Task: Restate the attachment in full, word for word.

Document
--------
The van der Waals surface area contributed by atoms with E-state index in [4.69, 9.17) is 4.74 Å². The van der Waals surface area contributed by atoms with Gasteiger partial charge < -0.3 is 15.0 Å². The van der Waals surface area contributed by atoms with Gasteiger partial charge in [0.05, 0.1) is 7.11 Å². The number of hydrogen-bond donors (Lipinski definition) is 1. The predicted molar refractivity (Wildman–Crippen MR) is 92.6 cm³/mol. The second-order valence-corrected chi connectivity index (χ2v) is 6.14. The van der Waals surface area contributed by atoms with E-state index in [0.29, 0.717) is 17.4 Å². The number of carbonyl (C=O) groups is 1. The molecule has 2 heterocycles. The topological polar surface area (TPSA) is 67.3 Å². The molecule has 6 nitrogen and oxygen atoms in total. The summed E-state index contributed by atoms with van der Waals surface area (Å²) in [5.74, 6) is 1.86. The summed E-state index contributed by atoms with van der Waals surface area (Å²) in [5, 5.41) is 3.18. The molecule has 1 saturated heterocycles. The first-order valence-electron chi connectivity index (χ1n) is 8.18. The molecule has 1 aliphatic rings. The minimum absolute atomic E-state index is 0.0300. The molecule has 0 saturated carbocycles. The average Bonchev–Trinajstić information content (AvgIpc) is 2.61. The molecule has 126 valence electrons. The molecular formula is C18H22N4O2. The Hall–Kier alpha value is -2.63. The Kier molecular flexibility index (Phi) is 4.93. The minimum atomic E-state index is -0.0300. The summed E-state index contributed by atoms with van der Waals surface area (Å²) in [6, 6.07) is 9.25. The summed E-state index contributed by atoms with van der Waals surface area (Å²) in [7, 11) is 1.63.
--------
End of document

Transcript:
The van der Waals surface area contributed by atoms with E-state index in [4.69, 9.17) is 4.74 Å². The van der Waals surface area contributed by atoms with Gasteiger partial charge < -0.3 is 15.0 Å². The van der Waals surface area contributed by atoms with Gasteiger partial charge in [0.05, 0.1) is 7.11 Å². The number of hydrogen-bond donors (Lipinski definition) is 1. The predicted molar refractivity (Wildman–Crippen MR) is 92.6 cm³/mol. The second-order valence-corrected chi connectivity index (χ2v) is 6.14. The van der Waals surface area contributed by atoms with E-state index in [0.29, 0.717) is 17.4 Å². The number of carbonyl (C=O) groups is 1. The molecule has 2 heterocycles. The topological polar surface area (TPSA) is 67.3 Å². The molecule has 6 nitrogen and oxygen atoms in total. The summed E-state index contributed by atoms with van der Waals surface area (Å²) in [5.74, 6) is 1.86. The summed E-state index contributed by atoms with van der Waals surface area (Å²) in [5, 5.41) is 3.18. The molecule has 1 saturated heterocycles. The first-order valence-electron chi connectivity index (χ1n) is 8.18. The molecule has 1 aliphatic rings. The minimum absolute atomic E-state index is 0.0300. The molecule has 0 saturated carbocycles. The average Bonchev–Trinajstić information content (AvgIpc) is 2.61. The molecule has 126 valence electrons. The molecular formula is C18H22N4O2. The Hall–Kier alpha value is -2.63. The Kier molecular flexibility index (Phi) is 4.93. The minimum atomic E-state index is -0.0300. The summed E-state index contributed by atoms with van der Waals surface area (Å²) in [6, 6.07) is 9.25. The summed E-state index contributed by atoms with van der Waals surface area (Å²) in [7, 11) is 1.63.